Made a readme.md file for the directory.
Prepared two pools of geoduck RNA for RNA-seq (Illumina HiSeq2500, 100bp, PE) with GENEWIZ, Inc.
I pooled a set of female and a set of male RNAs that had been selected by Steven based on the Bioanalyzer results from Friday.
The female RNA pool used 210ng of each sample, with the exception being sample #08. This sample used 630ng. The reason for this was due to the fact that there weren’t any other female samples to use from this developmental time point. The two other developmental time points each had three samples contributing to the pool. So, three times the quantity of the other individual samples was used to help equalize the time point contribution to the pooled sample. Additionally, 630ng used the entirety of sample #08.
The male RNA pool used 315ng of each sample. This number differs from the 210ng used for the female RNAs so that the two pools would end up with the same total quantity of RNA. However, now that I’ve typed this, this doesn’t matter since the libraries will be equalized before being run on the Illumina HiSeq2500. Oh well. As long as each sample in each pool contributed to the total amount of RNA, then it’s all good.
The two pools were shipped O/N on dry ice.
Calculations (Google Sheet): 20150601_Geoduck_GENEWIZ_calcs
Previously trimmed the first 39 bases of sequence from reads from the BS-Seq data in an attempt to improve our ability to map the reads back to the C.gigas genome. However, Mac (and Steven) noticed that the last ~10 bases of all the reads showed a steady increase in the %G, suggesting some sort of bias (maybe adaptor??):
Although I didn’t mention this previously, the figure above also shows an odd “waves” pattern that repeats in all bases except for G. Not sure what to think of that…
Quick summary of actions taken (specifics are available in Jupyter notebook below):
- Trim first 39 bases from all reads in all raw sequencing files.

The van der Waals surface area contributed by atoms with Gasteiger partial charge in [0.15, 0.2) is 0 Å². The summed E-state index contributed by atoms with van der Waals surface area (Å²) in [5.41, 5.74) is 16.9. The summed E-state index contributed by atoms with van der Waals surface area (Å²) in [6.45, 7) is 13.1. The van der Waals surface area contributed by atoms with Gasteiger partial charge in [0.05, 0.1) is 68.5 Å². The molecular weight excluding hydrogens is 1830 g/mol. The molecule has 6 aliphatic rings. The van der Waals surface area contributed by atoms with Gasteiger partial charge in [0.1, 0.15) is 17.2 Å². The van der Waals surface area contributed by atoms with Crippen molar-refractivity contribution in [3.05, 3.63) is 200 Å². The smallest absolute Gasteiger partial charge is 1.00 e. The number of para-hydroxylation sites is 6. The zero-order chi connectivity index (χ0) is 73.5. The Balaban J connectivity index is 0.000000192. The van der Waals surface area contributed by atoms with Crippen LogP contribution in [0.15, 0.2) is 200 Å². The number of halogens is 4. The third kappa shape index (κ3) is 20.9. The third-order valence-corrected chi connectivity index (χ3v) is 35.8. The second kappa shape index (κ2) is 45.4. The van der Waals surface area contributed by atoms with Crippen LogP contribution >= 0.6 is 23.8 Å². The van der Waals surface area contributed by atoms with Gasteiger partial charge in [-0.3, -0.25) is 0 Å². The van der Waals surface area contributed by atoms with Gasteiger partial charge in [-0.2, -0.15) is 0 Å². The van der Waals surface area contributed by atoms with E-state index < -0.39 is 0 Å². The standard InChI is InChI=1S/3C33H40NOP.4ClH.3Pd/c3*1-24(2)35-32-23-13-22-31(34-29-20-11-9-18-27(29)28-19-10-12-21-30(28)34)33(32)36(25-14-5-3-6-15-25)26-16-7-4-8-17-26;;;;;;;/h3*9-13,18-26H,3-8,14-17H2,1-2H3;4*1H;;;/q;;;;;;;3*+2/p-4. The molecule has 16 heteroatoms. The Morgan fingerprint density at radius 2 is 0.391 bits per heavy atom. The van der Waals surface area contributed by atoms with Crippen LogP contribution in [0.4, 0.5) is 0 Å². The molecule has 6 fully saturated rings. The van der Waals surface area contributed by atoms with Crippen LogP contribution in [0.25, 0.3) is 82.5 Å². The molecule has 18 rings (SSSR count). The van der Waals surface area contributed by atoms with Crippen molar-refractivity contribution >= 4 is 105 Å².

- Trim last 10 bases from all reads in raw sequencing files
- Concatenate the two sets of reads (400ppm and 1000ppm treatments) into single FASTQ files for Steven to work with.
Raw sequencing files:
Notebook Viewer: 20150521_Cgigas_larvae_OA_Trimmomatic_FASTQC
Jupyter (IPython) notebook: 20150521_Cgigas_larvae_OA_Trimmomatic_FASTQC.ipynb
Trimmed, concatenated FASTQ files
Example of FASTQC analysis pre-trim:
Example FASTQC post-trim (from 400ppm data):
Trimming has removed the intended bad stuff (inconsistent sequence in the first 39 bases and rise in %G in the last 10 bases). Sequences are ready for further analysis for Steven.
However, we still see the “waves” pattern with the T, A and C. Additionally, we still don’t know what caused the weird inconsistencies, nor what sequence is contained therein that might be leading to that. Will contact the sequencing facility to see if they have any insight.
Took heat-fragmented RNA provided by Emma (see Emma’s Notebook, 7/3/2011) and proceeded to make first strand cDNA, as described in the Eli Meyer protocol for Illumina HiSeq. Master mix calcs are here. Samples were stored @ -20C after the reverse transcription and library construction will be continued tomorrow.
Reconstituted all of the oligos and barcodes for library construction in TE (pH = 8.0) to a final concentration of 100uM. Created 10uM working stocks of all oligos and barcodes. All samples (stocks and working stocks) are stored @ -80C in their own box (Illumina Library Oligos & Barcodes) due to the fact that one of the oligos is an RNA oligo and requires storage at -80C.